Is it time to ditch fireworks? Animal lover calls for 'kinder alternatives' after rabbit 'died of fright'

Many of us will have seen fireworks being set off to celebrate the New Year – but is it now time to ditch them and look for safer, kinder alternatives?

I remember as a child going to see the council organised display in the Marine Park and standing with sparklers in my hand in my garden with my mam, dad, sister and brother.

I didn’t understand at that time why not everyone liked them, they were colourful, noisy and exciting, but I do remember that some children in my class hated them.

Fast forward now 40 (plus!) years and I understand much better the devastating effect fireworks can have – on people, on animals and on our environment.

The case for kinder alternatives

Across social media, in the lead up to traditional bonfire night or Christmas we see pleas from animal and veteran organisations to look for alternatives.

The RSCPA are currently running a campaign called Bang Out of Order to raise awareness of the distress caused and the needless deaths of animals all over the country.

My group is running Lottie’s Campaign in memory of our rabbit who died of fright this New Year due to a barrage of fireworks being set off close to where we live.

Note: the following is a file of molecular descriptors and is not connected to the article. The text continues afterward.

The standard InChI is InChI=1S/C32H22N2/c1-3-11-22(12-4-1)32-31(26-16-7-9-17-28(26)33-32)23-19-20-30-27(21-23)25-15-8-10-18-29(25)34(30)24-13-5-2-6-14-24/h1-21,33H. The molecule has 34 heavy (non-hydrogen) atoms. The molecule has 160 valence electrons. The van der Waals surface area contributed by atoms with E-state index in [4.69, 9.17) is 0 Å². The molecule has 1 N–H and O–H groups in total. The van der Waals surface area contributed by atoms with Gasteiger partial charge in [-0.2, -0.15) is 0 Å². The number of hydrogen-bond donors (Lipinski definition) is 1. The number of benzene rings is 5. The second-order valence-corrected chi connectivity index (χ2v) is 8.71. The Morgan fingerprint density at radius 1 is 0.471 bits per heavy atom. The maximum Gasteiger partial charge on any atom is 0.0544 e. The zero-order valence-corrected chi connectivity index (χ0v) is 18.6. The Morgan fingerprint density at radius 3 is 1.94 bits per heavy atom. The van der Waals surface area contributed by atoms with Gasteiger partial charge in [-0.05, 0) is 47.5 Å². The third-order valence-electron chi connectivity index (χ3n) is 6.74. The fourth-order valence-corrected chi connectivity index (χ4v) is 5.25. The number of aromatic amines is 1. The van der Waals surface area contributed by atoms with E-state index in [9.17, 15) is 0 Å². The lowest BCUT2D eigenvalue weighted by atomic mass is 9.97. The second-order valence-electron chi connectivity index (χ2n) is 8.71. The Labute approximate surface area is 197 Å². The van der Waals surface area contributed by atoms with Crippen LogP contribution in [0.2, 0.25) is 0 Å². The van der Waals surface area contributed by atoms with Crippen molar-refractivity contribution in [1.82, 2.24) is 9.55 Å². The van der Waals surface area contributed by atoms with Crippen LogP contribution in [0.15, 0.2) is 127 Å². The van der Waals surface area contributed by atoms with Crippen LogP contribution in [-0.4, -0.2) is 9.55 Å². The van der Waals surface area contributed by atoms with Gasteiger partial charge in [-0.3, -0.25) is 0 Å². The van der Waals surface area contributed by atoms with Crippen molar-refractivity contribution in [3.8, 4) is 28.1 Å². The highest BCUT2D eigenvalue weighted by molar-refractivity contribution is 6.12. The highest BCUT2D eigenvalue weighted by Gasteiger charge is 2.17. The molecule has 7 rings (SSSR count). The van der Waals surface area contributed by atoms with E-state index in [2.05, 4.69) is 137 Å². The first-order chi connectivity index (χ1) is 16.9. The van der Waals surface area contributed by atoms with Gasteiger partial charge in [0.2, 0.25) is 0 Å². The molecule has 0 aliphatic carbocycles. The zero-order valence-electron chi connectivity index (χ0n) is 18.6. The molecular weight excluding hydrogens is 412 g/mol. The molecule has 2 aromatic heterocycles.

We also support a national campaign which has had regular debates in parliament to look at restrictions.

Newcastle used a laser show, which could be seen along the Tyne in South Tyneside, to mark the end of 2021 and the beginning of 2022. The city's fireworks display was cancelled due to omicron, but leaders said the laser show allowed social-distancing.

Now, it isn’t about being a killjoy as fireworks can be absolutely beautiful.

But it is about taking responsibility and being aware of the consequences.

With all of the technology available to us now, can’t we do something safer and equally creative?

Indeed, we were made aware of the laser show over the river at New Year and we saw a fantastic light show on TV which was happening in London (albeit combined with fireworks).

A lot of people push ‘silent fireworks’ as the answer – but they don’t actually exist.

There are ‘low-noise’ fireworks which are around 70 to 85 decibels but these are equally damaging to the environment.

Traditional fireworks have a 120 decibel limit (this is equivalent to a jet engine during take-off) – hearing loss can occur at 85 decibels.

Through my work I come across many sad-but-avoidable stories of animals dying of fright when fireworks are set off.

We also come across the debris when we are litter picking as they are set off in woodlands around the borough.

And we all know that familiar smell of gunpowder in the air mixed with all of the chemicals to create the colours.

With all of the things we know about air pollution, why would we want to add to it?

I think part of the issue too, is that fireworks used to be confined to one date in the year but they are now set off for lots of other reasons – Christmas and New Year, special birthdays, weddings, religious events as well as the week long build up to Bonfire Night.

Knowing all of this, should we now be looking at technology as the way forward?

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